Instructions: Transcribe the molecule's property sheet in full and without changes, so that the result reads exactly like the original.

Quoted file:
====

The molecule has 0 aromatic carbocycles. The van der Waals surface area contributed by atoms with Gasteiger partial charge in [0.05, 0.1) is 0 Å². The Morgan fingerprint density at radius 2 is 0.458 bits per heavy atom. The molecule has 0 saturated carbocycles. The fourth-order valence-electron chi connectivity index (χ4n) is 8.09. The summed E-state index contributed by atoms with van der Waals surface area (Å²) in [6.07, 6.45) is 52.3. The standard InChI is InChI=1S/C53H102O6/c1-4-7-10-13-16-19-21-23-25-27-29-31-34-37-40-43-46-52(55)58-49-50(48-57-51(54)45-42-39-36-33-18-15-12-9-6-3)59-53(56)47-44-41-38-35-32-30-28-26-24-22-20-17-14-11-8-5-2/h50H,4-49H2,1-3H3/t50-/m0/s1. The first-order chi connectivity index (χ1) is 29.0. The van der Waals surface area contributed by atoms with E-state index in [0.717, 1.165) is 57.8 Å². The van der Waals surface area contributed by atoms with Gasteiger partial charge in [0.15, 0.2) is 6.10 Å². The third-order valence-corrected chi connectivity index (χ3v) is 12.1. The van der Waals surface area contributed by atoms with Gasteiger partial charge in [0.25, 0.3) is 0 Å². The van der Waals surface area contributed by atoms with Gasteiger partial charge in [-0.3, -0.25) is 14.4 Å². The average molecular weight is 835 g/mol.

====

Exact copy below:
The molecule has 0 aromatic carbocycles. The van der Waals surface area contributed by atoms with Gasteiger partial charge in [0.05, 0.1) is 0 Å². The Morgan fingerprint density at radius 2 is 0.458 bits per heavy atom. The molecule has 0 saturated carbocycles. The fourth-order valence-electron chi connectivity index (χ4n) is 8.09. The summed E-state index contributed by atoms with van der Waals surface area (Å²) in [6.07, 6.45) is 52.3. The standard InChI is InChI=1S/C53H102O6/c1-4-7-10-13-16-19-21-23-25-27-29-31-34-37-40-43-46-52(55)58-49-50(48-57-51(54)45-42-39-36-33-18-15-12-9-6-3)59-53(56)47-44-41-38-35-32-30-28-26-24-22-20-17-14-11-8-5-2/h50H,4-49H2,1-3H3/t50-/m0/s1. The first-order chi connectivity index (χ1) is 29.0. The van der Waals surface area contributed by atoms with E-state index in [0.717, 1.165) is 57.8 Å². The van der Waals surface area contributed by atoms with Gasteiger partial charge in [0.15, 0.2) is 6.10 Å². The third-order valence-corrected chi connectivity index (χ3v) is 12.1. The van der Waals surface area contributed by atoms with Gasteiger partial charge in [0.25, 0.3) is 0 Å². The van der Waals surface area contributed by atoms with Gasteiger partial charge in [-0.3, -0.25) is 14.4 Å². The average molecular weight is 835 g/mol.